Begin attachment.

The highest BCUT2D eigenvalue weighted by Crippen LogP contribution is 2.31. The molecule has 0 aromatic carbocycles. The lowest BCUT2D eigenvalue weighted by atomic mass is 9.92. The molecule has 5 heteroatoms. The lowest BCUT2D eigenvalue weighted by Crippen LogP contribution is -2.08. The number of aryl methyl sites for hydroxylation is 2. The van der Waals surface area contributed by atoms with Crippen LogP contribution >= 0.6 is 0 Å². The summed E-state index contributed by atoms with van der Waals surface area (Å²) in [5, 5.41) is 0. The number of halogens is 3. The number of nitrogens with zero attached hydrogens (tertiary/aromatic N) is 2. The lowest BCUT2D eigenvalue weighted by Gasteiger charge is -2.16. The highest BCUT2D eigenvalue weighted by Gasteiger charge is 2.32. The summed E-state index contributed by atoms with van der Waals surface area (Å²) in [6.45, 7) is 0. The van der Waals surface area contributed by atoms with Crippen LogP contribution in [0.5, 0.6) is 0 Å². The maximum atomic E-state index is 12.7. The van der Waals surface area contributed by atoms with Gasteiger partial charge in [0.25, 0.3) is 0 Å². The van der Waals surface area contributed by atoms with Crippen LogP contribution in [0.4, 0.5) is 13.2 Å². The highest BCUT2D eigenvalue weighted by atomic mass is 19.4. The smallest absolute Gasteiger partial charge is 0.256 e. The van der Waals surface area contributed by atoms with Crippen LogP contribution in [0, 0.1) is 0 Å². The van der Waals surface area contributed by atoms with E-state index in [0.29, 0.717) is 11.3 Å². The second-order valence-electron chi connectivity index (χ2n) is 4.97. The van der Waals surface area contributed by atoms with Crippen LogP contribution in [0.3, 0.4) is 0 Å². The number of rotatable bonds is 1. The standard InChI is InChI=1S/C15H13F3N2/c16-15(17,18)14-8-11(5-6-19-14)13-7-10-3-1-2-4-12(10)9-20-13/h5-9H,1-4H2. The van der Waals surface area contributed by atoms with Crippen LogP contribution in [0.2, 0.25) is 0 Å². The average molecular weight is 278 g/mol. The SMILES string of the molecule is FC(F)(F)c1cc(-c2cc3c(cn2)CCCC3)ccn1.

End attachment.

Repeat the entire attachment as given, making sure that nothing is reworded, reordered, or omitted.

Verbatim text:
The highest BCUT2D eigenvalue weighted by Crippen LogP contribution is 2.31. The molecule has 0 aromatic carbocycles. The lowest BCUT2D eigenvalue weighted by atomic mass is 9.92. The molecule has 5 heteroatoms. The lowest BCUT2D eigenvalue weighted by Crippen LogP contribution is -2.08. The number of aryl methyl sites for hydroxylation is 2. The van der Waals surface area contributed by atoms with Crippen LogP contribution >= 0.6 is 0 Å². The summed E-state index contributed by atoms with van der Waals surface area (Å²) in [5, 5.41) is 0. The number of halogens is 3. The number of nitrogens with zero attached hydrogens (tertiary/aromatic N) is 2. The lowest BCUT2D eigenvalue weighted by Gasteiger charge is -2.16. The highest BCUT2D eigenvalue weighted by Gasteiger charge is 2.32. The summed E-state index contributed by atoms with van der Waals surface area (Å²) in [6.45, 7) is 0. The van der Waals surface area contributed by atoms with Crippen LogP contribution in [0.5, 0.6) is 0 Å². The maximum atomic E-state index is 12.7. The van der Waals surface area contributed by atoms with Gasteiger partial charge in [0.25, 0.3) is 0 Å². The van der Waals surface area contributed by atoms with Crippen LogP contribution in [0.4, 0.5) is 13.2 Å². The highest BCUT2D eigenvalue weighted by atomic mass is 19.4. The smallest absolute Gasteiger partial charge is 0.256 e. The van der Waals surface area contributed by atoms with Crippen LogP contribution in [0, 0.1) is 0 Å². The van der Waals surface area contributed by atoms with E-state index in [0.29, 0.717) is 11.3 Å². The second-order valence-electron chi connectivity index (χ2n) is 4.97. The van der Waals surface area contributed by atoms with Crippen LogP contribution in [0.3, 0.4) is 0 Å². The number of rotatable bonds is 1. The standard InChI is InChI=1S/C15H13F3N2/c16-15(17,18)14-8-11(5-6-19-14)13-7-10-3-1-2-4-12(10)9-20-13/h5-9H,1-4H2. The van der Waals surface area contributed by atoms with Crippen LogP contribution in [0.2, 0.25) is 0 Å². The average molecular weight is 278 g/mol. The SMILES string of the molecule is FC(F)(F)c1cc(-c2cc3c(cn2)CCCC3)ccn1.